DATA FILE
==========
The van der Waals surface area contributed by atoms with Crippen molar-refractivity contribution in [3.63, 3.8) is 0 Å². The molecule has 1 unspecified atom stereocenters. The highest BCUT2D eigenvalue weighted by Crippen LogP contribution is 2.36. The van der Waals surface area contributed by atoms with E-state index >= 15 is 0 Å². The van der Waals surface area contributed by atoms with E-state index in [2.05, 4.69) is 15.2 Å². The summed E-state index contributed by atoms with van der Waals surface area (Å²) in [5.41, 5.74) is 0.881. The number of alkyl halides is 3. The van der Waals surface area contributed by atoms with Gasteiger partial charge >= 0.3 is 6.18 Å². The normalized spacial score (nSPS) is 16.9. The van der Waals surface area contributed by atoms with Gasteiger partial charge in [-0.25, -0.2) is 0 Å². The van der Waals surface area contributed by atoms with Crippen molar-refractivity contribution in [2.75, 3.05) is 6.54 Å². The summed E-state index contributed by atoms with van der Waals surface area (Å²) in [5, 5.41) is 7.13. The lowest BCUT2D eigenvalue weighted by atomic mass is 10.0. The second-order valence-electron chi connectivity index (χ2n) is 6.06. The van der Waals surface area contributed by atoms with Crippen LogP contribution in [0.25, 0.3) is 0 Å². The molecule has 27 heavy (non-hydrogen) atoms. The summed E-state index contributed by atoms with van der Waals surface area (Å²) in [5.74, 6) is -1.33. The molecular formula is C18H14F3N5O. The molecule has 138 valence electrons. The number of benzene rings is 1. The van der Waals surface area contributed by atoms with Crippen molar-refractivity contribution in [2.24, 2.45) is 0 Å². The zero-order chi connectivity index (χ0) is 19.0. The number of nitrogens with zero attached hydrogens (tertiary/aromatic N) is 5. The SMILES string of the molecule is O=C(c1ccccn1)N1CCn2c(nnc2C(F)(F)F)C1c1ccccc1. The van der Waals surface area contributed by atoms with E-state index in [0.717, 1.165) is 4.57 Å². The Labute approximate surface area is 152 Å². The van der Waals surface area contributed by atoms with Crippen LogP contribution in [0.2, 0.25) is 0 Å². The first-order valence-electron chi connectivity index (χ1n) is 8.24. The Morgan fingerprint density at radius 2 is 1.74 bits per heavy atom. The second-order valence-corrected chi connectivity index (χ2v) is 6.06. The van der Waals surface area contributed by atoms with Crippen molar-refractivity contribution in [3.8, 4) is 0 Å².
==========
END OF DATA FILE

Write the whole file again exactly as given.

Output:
The van der Waals surface area contributed by atoms with Crippen molar-refractivity contribution in [3.63, 3.8) is 0 Å². The molecule has 1 unspecified atom stereocenters. The highest BCUT2D eigenvalue weighted by Crippen LogP contribution is 2.36. The van der Waals surface area contributed by atoms with E-state index >= 15 is 0 Å². The van der Waals surface area contributed by atoms with E-state index in [2.05, 4.69) is 15.2 Å². The summed E-state index contributed by atoms with van der Waals surface area (Å²) in [5.41, 5.74) is 0.881. The number of alkyl halides is 3. The van der Waals surface area contributed by atoms with Gasteiger partial charge >= 0.3 is 6.18 Å². The normalized spacial score (nSPS) is 16.9. The van der Waals surface area contributed by atoms with Gasteiger partial charge in [-0.25, -0.2) is 0 Å². The van der Waals surface area contributed by atoms with Crippen molar-refractivity contribution in [2.75, 3.05) is 6.54 Å². The summed E-state index contributed by atoms with van der Waals surface area (Å²) in [5, 5.41) is 7.13. The lowest BCUT2D eigenvalue weighted by atomic mass is 10.0. The second-order valence-electron chi connectivity index (χ2n) is 6.06. The van der Waals surface area contributed by atoms with Crippen LogP contribution in [0.25, 0.3) is 0 Å². The molecule has 27 heavy (non-hydrogen) atoms. The summed E-state index contributed by atoms with van der Waals surface area (Å²) in [5.74, 6) is -1.33. The molecular formula is C18H14F3N5O. The molecule has 138 valence electrons. The number of benzene rings is 1. The van der Waals surface area contributed by atoms with Crippen molar-refractivity contribution in [2.24, 2.45) is 0 Å². The zero-order chi connectivity index (χ0) is 19.0. The number of nitrogens with zero attached hydrogens (tertiary/aromatic N) is 5. The SMILES string of the molecule is O=C(c1ccccn1)N1CCn2c(nnc2C(F)(F)F)C1c1ccccc1. The van der Waals surface area contributed by atoms with E-state index in [0.717, 1.165) is 4.57 Å². The Labute approximate surface area is 152 Å². The van der Waals surface area contributed by atoms with Crippen LogP contribution in [0.2, 0.25) is 0 Å². The first-order valence-electron chi connectivity index (χ1n) is 8.24. The Morgan fingerprint density at radius 2 is 1.74 bits per heavy atom. The second-order valence-corrected chi connectivity index (χ2v) is 6.06. The van der Waals surface area contributed by atoms with Crippen molar-refractivity contribution in [3.8, 4) is 0 Å².